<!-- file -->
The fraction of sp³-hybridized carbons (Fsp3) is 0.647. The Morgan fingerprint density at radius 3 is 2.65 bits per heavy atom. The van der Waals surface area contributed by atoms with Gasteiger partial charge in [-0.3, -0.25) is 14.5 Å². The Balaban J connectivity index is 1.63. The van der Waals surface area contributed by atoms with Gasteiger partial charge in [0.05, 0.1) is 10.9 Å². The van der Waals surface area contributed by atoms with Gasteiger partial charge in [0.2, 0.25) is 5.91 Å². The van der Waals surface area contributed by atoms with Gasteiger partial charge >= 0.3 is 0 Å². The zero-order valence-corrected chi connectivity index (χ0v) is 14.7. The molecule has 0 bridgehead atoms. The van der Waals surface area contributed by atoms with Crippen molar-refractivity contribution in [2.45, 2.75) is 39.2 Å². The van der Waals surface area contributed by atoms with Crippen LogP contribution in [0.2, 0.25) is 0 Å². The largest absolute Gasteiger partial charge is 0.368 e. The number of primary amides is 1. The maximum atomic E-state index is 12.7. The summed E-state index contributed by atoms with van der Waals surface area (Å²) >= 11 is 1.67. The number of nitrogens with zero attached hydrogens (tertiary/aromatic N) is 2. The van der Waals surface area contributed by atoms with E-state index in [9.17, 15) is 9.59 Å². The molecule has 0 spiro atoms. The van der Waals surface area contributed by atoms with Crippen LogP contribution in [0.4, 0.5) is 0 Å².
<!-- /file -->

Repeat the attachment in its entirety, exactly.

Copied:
The fraction of sp³-hybridized carbons (Fsp3) is 0.647. The Morgan fingerprint density at radius 3 is 2.65 bits per heavy atom. The van der Waals surface area contributed by atoms with Gasteiger partial charge in [-0.3, -0.25) is 14.5 Å². The Balaban J connectivity index is 1.63. The van der Waals surface area contributed by atoms with Gasteiger partial charge in [0.05, 0.1) is 10.9 Å². The van der Waals surface area contributed by atoms with Gasteiger partial charge in [0.2, 0.25) is 5.91 Å². The van der Waals surface area contributed by atoms with Gasteiger partial charge >= 0.3 is 0 Å². The zero-order valence-corrected chi connectivity index (χ0v) is 14.7. The molecule has 0 bridgehead atoms. The van der Waals surface area contributed by atoms with Crippen molar-refractivity contribution in [2.45, 2.75) is 39.2 Å². The van der Waals surface area contributed by atoms with Crippen LogP contribution in [0.2, 0.25) is 0 Å². The largest absolute Gasteiger partial charge is 0.368 e. The number of primary amides is 1. The maximum atomic E-state index is 12.7. The summed E-state index contributed by atoms with van der Waals surface area (Å²) >= 11 is 1.67. The number of nitrogens with zero attached hydrogens (tertiary/aromatic N) is 2. The van der Waals surface area contributed by atoms with E-state index in [9.17, 15) is 9.59 Å². The molecule has 0 spiro atoms. The van der Waals surface area contributed by atoms with Crippen LogP contribution in [0.4, 0.5) is 0 Å².